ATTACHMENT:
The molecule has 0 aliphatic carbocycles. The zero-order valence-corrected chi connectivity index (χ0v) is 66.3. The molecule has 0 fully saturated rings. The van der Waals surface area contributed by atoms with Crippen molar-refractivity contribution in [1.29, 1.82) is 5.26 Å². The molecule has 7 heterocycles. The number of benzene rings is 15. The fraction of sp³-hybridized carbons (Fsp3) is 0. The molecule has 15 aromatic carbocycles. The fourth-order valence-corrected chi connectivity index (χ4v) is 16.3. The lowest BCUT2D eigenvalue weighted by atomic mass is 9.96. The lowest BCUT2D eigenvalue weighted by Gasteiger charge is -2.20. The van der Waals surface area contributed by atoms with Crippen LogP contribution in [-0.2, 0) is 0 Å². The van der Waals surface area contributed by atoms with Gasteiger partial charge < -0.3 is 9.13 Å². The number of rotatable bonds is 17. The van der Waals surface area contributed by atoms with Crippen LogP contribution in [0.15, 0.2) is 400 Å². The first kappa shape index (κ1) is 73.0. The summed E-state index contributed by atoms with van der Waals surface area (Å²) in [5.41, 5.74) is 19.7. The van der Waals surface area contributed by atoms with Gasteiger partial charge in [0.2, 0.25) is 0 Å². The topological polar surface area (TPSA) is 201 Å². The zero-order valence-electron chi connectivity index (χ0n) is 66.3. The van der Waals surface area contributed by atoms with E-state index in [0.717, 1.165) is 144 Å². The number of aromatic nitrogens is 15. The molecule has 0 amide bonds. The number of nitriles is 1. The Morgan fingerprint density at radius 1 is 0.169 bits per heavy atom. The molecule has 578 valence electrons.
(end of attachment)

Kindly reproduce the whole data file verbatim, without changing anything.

The molecule has 0 aliphatic carbocycles. The zero-order valence-corrected chi connectivity index (χ0v) is 66.3. The molecule has 0 fully saturated rings. The van der Waals surface area contributed by atoms with Crippen molar-refractivity contribution in [1.29, 1.82) is 5.26 Å². The molecule has 7 heterocycles. The number of benzene rings is 15. The fraction of sp³-hybridized carbons (Fsp3) is 0. The molecule has 15 aromatic carbocycles. The fourth-order valence-corrected chi connectivity index (χ4v) is 16.3. The lowest BCUT2D eigenvalue weighted by atomic mass is 9.96. The lowest BCUT2D eigenvalue weighted by Gasteiger charge is -2.20. The van der Waals surface area contributed by atoms with Crippen LogP contribution in [-0.2, 0) is 0 Å². The van der Waals surface area contributed by atoms with Gasteiger partial charge < -0.3 is 9.13 Å². The number of rotatable bonds is 17. The van der Waals surface area contributed by atoms with Crippen LogP contribution in [0.15, 0.2) is 400 Å². The first kappa shape index (κ1) is 73.0. The summed E-state index contributed by atoms with van der Waals surface area (Å²) in [5.41, 5.74) is 19.7. The van der Waals surface area contributed by atoms with Gasteiger partial charge in [0.2, 0.25) is 0 Å². The topological polar surface area (TPSA) is 201 Å². The zero-order valence-electron chi connectivity index (χ0n) is 66.3. The van der Waals surface area contributed by atoms with E-state index in [0.717, 1.165) is 144 Å². The number of aromatic nitrogens is 15. The molecule has 0 amide bonds. The number of nitriles is 1. The Morgan fingerprint density at radius 1 is 0.169 bits per heavy atom. The molecule has 578 valence electrons.